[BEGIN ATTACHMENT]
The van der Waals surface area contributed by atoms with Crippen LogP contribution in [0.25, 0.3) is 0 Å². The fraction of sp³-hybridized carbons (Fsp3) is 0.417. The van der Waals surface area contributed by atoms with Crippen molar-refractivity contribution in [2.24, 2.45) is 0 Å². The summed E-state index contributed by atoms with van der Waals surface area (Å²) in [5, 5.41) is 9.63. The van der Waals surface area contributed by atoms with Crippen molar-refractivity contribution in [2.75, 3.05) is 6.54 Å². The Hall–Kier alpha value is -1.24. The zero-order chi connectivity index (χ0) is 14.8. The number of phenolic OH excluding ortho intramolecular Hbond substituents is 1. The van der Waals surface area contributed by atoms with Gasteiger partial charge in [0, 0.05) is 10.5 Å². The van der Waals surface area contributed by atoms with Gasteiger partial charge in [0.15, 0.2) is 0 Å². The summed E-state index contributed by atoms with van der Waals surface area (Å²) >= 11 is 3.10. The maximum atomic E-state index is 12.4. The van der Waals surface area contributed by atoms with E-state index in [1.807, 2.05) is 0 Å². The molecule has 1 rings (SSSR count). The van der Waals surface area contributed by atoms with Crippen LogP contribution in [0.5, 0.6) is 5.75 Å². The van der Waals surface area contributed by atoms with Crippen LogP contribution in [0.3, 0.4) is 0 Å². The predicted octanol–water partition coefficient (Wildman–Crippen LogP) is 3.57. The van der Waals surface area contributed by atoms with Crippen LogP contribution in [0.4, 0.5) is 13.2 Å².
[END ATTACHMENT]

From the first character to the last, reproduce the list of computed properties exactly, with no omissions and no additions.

The van der Waals surface area contributed by atoms with Crippen LogP contribution in [0.25, 0.3) is 0 Å². The fraction of sp³-hybridized carbons (Fsp3) is 0.417. The van der Waals surface area contributed by atoms with Crippen molar-refractivity contribution in [2.24, 2.45) is 0 Å². The summed E-state index contributed by atoms with van der Waals surface area (Å²) in [5, 5.41) is 9.63. The van der Waals surface area contributed by atoms with Crippen molar-refractivity contribution in [2.75, 3.05) is 6.54 Å². The Hall–Kier alpha value is -1.24. The zero-order chi connectivity index (χ0) is 14.8. The number of phenolic OH excluding ortho intramolecular Hbond substituents is 1. The van der Waals surface area contributed by atoms with Gasteiger partial charge in [0, 0.05) is 10.5 Å². The van der Waals surface area contributed by atoms with Gasteiger partial charge in [0.15, 0.2) is 0 Å². The summed E-state index contributed by atoms with van der Waals surface area (Å²) >= 11 is 3.10. The maximum atomic E-state index is 12.4. The van der Waals surface area contributed by atoms with E-state index in [1.807, 2.05) is 0 Å². The molecule has 1 rings (SSSR count). The van der Waals surface area contributed by atoms with Crippen LogP contribution in [0.5, 0.6) is 5.75 Å². The van der Waals surface area contributed by atoms with Crippen LogP contribution in [0.3, 0.4) is 0 Å². The predicted octanol–water partition coefficient (Wildman–Crippen LogP) is 3.57. The van der Waals surface area contributed by atoms with Crippen LogP contribution in [0.4, 0.5) is 13.2 Å².